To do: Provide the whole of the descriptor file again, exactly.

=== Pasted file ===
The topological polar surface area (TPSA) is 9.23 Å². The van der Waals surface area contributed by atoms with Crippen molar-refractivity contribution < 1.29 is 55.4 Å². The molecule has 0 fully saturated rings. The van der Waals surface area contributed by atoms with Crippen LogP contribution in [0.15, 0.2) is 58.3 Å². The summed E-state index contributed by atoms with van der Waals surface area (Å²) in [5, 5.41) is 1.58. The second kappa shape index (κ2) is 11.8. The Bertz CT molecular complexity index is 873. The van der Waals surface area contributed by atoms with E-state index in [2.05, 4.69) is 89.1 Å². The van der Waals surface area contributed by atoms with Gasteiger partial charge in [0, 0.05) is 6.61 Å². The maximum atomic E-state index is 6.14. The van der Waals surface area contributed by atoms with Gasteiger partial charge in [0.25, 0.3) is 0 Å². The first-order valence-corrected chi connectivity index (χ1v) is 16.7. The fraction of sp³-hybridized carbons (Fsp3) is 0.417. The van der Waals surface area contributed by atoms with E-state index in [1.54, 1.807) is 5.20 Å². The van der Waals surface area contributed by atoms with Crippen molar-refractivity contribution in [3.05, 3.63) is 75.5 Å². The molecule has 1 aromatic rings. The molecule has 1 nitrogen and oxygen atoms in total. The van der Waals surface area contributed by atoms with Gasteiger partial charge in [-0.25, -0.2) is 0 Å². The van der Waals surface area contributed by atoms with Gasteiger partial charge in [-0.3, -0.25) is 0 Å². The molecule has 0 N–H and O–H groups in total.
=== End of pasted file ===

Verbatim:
The topological polar surface area (TPSA) is 9.23 Å². The van der Waals surface area contributed by atoms with Crippen molar-refractivity contribution < 1.29 is 55.4 Å². The molecule has 0 fully saturated rings. The van der Waals surface area contributed by atoms with Crippen LogP contribution in [0.15, 0.2) is 58.3 Å². The summed E-state index contributed by atoms with van der Waals surface area (Å²) in [5, 5.41) is 1.58. The second kappa shape index (κ2) is 11.8. The Bertz CT molecular complexity index is 873. The van der Waals surface area contributed by atoms with E-state index in [2.05, 4.69) is 89.1 Å². The van der Waals surface area contributed by atoms with Gasteiger partial charge in [0, 0.05) is 6.61 Å². The maximum atomic E-state index is 6.14. The van der Waals surface area contributed by atoms with Gasteiger partial charge in [0.25, 0.3) is 0 Å². The first-order valence-corrected chi connectivity index (χ1v) is 16.7. The fraction of sp³-hybridized carbons (Fsp3) is 0.417. The van der Waals surface area contributed by atoms with E-state index in [1.54, 1.807) is 5.20 Å². The van der Waals surface area contributed by atoms with Crippen molar-refractivity contribution in [3.05, 3.63) is 75.5 Å². The molecule has 1 aromatic rings. The molecule has 1 nitrogen and oxygen atoms in total. The van der Waals surface area contributed by atoms with Gasteiger partial charge in [-0.25, -0.2) is 0 Å². The van der Waals surface area contributed by atoms with Gasteiger partial charge in [-0.3, -0.25) is 0 Å². The molecule has 0 N–H and O–H groups in total.